On the more formal end of training options to consider at home, there’s the Australian Film Television and Radio School (AFTRS). For now, all public events have been suspended and graduations have been postponed. On the day of writing this article (Thursday 19 March), the entire AFTRS school buildings were closed with staff working remotely to trial delivery of all courses online in the wake of Coronavirus isolation measures.

‘Everyone’s trying to be very nimble at the moment,’ said Wendy Gray on the phone to us yesterday. She’s AFTRS’ Head of Industry Program, which encompasses short courses and industry certificate programs. ‘Fortunately we already have quite a number of online courses that are well established, because we’ve always tried to make training available to people all around Australia and in regional areas. We’re using this time as an opportunity to tweak it as quickly as we can to offer quality online.’

The Sydney-based school has been delivering online teaching for about ten years, especially in its short courses but also in components of its industry certificates and to a lesser extent, the higher education and postgraduate degrees.

Right now, Gray says she’s looking at all the short courses that would have been delivered in the classroom and working out ‘how to convert them to something we can offer online and make it a good experience.’ She says that a number of the industry certificates have already been offered as ‘mixed delivery’ with online and classroom components combined, but for example, one of the new ones, the Script Assessment Industry Certificate was originally going to be 90 per cent online, and now it will be 100 per cent online. ‘We’ve been moving into this space for quite a while, so the good thing is that we already have the technology. But we do need to assess what courses will work in that environment and which ones won’t.’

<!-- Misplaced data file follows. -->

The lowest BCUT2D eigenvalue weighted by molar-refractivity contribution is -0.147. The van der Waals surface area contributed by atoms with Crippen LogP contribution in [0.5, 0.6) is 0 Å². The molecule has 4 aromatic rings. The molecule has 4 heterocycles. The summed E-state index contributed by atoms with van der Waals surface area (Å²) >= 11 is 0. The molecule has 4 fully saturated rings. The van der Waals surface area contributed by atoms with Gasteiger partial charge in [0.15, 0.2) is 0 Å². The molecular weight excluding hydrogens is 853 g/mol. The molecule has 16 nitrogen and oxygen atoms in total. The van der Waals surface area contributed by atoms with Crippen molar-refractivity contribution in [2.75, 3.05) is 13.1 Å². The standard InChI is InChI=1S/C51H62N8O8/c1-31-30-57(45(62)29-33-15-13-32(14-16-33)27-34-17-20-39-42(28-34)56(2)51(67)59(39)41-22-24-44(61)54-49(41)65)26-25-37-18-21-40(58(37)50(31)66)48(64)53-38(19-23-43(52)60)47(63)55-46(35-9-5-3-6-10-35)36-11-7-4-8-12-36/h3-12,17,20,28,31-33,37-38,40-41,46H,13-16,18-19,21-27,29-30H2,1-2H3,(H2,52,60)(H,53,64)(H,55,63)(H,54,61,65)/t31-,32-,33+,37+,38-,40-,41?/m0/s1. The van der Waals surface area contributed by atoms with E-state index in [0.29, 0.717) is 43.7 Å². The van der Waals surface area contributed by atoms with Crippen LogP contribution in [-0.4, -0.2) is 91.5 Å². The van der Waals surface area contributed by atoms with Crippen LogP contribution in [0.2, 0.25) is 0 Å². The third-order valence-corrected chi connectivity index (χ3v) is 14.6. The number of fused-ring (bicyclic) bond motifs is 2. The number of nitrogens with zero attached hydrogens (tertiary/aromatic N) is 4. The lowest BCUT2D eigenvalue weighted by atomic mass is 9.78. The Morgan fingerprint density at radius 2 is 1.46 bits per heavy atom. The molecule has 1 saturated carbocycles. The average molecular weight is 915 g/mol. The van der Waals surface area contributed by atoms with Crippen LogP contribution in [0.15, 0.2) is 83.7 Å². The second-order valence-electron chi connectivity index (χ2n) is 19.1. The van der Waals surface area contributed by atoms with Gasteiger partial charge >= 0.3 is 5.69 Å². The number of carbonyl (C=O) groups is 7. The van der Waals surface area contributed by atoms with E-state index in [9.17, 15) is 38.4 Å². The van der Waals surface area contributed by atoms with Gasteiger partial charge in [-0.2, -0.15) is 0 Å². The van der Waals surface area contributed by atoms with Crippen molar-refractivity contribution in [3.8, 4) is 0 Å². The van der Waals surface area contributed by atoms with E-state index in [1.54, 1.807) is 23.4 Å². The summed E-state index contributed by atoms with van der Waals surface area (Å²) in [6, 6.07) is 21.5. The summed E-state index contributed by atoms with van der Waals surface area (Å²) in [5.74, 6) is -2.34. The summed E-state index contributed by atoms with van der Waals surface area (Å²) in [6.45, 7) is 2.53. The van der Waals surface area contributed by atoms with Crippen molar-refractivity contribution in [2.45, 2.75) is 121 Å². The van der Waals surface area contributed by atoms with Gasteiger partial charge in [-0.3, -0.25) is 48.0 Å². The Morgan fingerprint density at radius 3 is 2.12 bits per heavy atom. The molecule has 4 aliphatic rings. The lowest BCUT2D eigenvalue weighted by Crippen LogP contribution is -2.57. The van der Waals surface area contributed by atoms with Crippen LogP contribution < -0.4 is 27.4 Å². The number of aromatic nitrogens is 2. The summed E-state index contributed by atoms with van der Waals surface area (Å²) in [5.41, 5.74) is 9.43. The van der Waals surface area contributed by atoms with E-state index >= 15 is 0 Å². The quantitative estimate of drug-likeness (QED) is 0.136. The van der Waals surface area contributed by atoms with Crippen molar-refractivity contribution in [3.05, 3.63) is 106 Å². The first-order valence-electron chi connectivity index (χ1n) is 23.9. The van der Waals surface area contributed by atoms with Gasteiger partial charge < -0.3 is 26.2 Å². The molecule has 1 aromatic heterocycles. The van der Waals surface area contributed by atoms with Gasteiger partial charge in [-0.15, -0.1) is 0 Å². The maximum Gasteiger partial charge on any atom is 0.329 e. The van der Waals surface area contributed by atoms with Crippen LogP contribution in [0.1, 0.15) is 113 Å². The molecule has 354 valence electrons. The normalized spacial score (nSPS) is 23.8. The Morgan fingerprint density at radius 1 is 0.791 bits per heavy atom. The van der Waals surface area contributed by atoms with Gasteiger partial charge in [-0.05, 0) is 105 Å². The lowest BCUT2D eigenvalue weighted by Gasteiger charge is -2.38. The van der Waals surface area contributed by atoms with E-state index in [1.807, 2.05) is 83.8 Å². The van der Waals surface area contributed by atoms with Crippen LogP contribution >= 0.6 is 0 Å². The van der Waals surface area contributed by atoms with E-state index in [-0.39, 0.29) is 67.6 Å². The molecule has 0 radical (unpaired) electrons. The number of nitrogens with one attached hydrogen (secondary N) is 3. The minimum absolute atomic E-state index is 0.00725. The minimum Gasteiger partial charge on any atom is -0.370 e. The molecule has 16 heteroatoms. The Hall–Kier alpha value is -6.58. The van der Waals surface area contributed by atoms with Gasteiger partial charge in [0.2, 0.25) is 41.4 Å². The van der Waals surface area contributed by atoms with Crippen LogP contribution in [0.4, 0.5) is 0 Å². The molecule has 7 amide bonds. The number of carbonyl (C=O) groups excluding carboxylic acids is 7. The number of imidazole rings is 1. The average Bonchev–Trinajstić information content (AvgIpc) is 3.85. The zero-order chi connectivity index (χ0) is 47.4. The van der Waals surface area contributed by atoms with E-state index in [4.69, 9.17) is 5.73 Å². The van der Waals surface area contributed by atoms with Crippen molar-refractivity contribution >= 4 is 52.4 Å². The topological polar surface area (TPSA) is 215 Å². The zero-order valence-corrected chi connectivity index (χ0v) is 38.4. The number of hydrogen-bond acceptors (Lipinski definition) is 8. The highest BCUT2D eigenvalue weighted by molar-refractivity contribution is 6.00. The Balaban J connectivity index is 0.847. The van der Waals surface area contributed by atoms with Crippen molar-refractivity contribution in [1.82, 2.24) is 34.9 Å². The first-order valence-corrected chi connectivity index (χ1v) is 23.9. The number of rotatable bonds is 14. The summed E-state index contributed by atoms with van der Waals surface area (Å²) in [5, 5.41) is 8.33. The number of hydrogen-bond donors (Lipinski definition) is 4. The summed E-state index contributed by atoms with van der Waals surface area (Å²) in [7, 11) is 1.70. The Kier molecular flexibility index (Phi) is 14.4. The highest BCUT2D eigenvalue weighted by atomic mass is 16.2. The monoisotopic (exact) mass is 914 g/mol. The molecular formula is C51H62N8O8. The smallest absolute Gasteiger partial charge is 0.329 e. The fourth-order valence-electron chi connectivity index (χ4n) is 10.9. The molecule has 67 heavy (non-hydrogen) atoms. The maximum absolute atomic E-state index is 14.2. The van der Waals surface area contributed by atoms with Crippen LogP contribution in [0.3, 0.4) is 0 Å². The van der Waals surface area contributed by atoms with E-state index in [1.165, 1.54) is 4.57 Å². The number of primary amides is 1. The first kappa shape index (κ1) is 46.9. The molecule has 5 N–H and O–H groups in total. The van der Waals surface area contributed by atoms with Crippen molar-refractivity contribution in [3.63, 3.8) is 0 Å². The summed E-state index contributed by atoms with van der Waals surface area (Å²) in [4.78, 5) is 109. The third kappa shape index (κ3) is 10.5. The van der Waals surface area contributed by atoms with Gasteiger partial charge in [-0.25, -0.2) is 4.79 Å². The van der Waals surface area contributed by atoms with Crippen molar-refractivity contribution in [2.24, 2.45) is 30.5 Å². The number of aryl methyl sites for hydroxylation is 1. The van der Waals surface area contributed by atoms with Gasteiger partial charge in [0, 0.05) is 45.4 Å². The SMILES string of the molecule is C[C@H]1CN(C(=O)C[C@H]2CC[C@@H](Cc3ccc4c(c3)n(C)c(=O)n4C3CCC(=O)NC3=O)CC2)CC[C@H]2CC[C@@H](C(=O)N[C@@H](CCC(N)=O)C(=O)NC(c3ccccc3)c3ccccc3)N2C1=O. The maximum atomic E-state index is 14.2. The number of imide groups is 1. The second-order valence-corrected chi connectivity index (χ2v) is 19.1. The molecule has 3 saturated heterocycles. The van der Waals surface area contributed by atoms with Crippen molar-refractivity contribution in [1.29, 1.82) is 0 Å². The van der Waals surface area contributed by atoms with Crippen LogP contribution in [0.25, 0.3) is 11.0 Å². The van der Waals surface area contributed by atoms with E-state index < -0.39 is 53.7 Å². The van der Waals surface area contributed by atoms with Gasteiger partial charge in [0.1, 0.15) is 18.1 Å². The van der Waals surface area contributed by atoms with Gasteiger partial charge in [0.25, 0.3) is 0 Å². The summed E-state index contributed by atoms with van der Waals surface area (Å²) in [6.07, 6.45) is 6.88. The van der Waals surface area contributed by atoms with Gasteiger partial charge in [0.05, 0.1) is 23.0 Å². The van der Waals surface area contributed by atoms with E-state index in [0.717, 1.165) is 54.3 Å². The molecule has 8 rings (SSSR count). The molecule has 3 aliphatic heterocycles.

Gray says that anything that involves groups working together, or hands on use of equipment is more challenging, ‘but having said that you can deliver training for anything online these days – even very serious things like medical consultations. It’s just a matter of how to do it effectively.’ In the eight years since she started at AFTRS, online education has become much more live and interactive, and less static and synchronous. In terms of limits, theoretically you could have a class of 100, but it all depends on the level of interactivity and the amount of feedback the tutor is giving to the students, so for example, our writing classes are capped at 20.’

For writers, podcasters and directors

Perhaps more than any other profession, it’s writers who know how to use solitude and isolation productively. And its the online short writing courses that Gray says continue to be most popular, including the ten-week Screenwriting for Film with Anne Brooksbank, and Writing a TV Series with Susan Bower. Other options that will might be especially useful at this time of social distancing are Radio Fundamentals and Podcasting Fundamentals

For directors looking to develop skills, Gray’s keen to highlight a new offering, The Director’s Journey with Elissa Down (The Black Balloon), who is working in LA and Canada. ‘She’s very involved in the industry over there and a gorgeous person and a great teacher with good career advice too. This course will involve a weekly teleconference with Elissa and online coursework during the week.’

These are challenging times indeed. As Gray says, ‘Everything depends on how good our internet connections are.’

Fingers crossed, and stay tuned for many more articles on upskilling at home.

In the meantime, you could read author Louisa Deasey’s very practical piece that applies to anyone in the creative industries: 7 Simple Steps to Move Your Work Online.

Rochelle Siemienowicz is a journalist for Screenhub. She is a writer, film critic and cultural commentator with a PhD in Australian cinema. She was the co-host of Australia's longest-running film podcast 'Hell is for Hyphenates' and has written a memoir, Fallen, published by Affirm Press. You can find her on Twitter and Instagram